Chef Chuck Hughes. Photo by Dominique Lafond.
“I used to crush the Mirror, and now Cult MTL doesn’t like me, I’m in third place,” he fake-complains, broaching the subject of the recent Best of MTL poll with a joke before I even get the chance. “Obviously I’m happy, it’s all good.”
I’ll say. Even though his Food Network show Chuck’s Day Off stopped shooting several years ago, the beloved local chef landed the #3 spot as Best Local TV Personality, the #6 Most Desirable Man in the expanded Best of MTL Top 10 list, and both of his restaurants, Garde Manger and Le Bremner, landed in the Top 5 Best Seafood list.
We met as he did the press rush for a new cookbook/memoir based on Chuck’s Day Off, a kind of behind the scenes glance into life at Garde Manger.
“The show is something that we stopped doing in 2009, I believe, so it’s been almost four years now that we haven’t done any new episodes. It was 52 episodes, and they were pretty honest and we kept it at that,” he tells me, adding that the book of the same title seemed like a companion or logical extension to the show.
Chuck’s Day Off features about 60 recipes from the show, as well as about 60 new ones, and the book continues the show’s portrayal of the restaurant as an organism — an entity that needs its suppliers, highly trained and dedicated staff and the love and support of other chefs, foodies and writers to survive. His people are key, he says, “but everybody always talks about the chef. As much as I love it, I feel like there’s this elitism sometimes around cooking, and that’s really not my vibe.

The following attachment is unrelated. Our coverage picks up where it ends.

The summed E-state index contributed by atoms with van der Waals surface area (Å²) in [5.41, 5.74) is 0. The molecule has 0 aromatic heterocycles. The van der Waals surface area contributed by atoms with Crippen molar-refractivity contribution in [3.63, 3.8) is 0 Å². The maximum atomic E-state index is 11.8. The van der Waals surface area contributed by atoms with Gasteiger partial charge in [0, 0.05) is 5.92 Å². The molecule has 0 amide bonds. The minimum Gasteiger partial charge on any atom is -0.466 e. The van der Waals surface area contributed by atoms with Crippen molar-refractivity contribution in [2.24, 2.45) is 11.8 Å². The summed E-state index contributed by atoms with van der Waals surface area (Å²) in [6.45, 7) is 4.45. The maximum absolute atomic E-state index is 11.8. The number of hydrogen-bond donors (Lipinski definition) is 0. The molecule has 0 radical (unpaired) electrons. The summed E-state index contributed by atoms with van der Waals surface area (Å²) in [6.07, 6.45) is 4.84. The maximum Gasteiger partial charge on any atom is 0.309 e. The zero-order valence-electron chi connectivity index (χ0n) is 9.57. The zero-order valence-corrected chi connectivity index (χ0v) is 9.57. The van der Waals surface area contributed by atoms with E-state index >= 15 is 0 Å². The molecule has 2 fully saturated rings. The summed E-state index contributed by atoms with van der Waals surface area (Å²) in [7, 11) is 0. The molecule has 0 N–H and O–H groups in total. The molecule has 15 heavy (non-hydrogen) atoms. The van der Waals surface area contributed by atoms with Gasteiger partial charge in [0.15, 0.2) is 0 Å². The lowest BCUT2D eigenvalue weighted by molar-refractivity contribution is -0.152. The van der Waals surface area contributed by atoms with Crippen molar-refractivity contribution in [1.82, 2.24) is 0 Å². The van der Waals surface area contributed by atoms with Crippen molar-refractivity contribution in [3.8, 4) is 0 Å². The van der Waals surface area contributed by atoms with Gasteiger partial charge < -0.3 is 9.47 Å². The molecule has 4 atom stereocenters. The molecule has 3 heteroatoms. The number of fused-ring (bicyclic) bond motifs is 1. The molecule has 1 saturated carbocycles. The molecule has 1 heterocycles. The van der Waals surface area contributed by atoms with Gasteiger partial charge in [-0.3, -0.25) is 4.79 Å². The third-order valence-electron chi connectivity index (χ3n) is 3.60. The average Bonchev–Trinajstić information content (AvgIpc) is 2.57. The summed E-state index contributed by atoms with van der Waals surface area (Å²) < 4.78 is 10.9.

“Ultimately, it’s autobiographical,” he continues. “The people that are in the show and in the book are really the people that I work with. It’s a little bit my story with them, a little the story of the restaurant, a little bit the story of the show. It’s not a Chuck biography, it’s more about the people who are involved in the show and suppliers, and it’s really a biography of the restaurant. It’s a pretty honest depiction of what it is to be part of the team here.”
The book was crafted with help from writer, former Mirror and Cult MTL restaurant reviewer and food stylist Joanna Fox, who also worked on the show, with beautiful food porn photography from Dominique Lafond, also a regular Hughes collaborator.
Hughes has been on the forefront of a new generation of chefs, who are increasingly called out of the kitchen and into the limelight to feed our seemingly insatiable curiousity about food.
“I never really dreamt about it or wished for it,” he says, but “cooking on the line is great and gratifying, but it’s a young man’s game.”
The new book, like the show and Hughes himself, concedes to the cultural fascination with those who cook our very best meals, but Chuck’s Day Off highlights the importance of the raw materials, rather than the narrative of the master chef.
“By focusing on great ingredients and just giving them a little touch,” Hughes says, “I’m trying to give a slice of what it’s like to be in the restaurant.” ■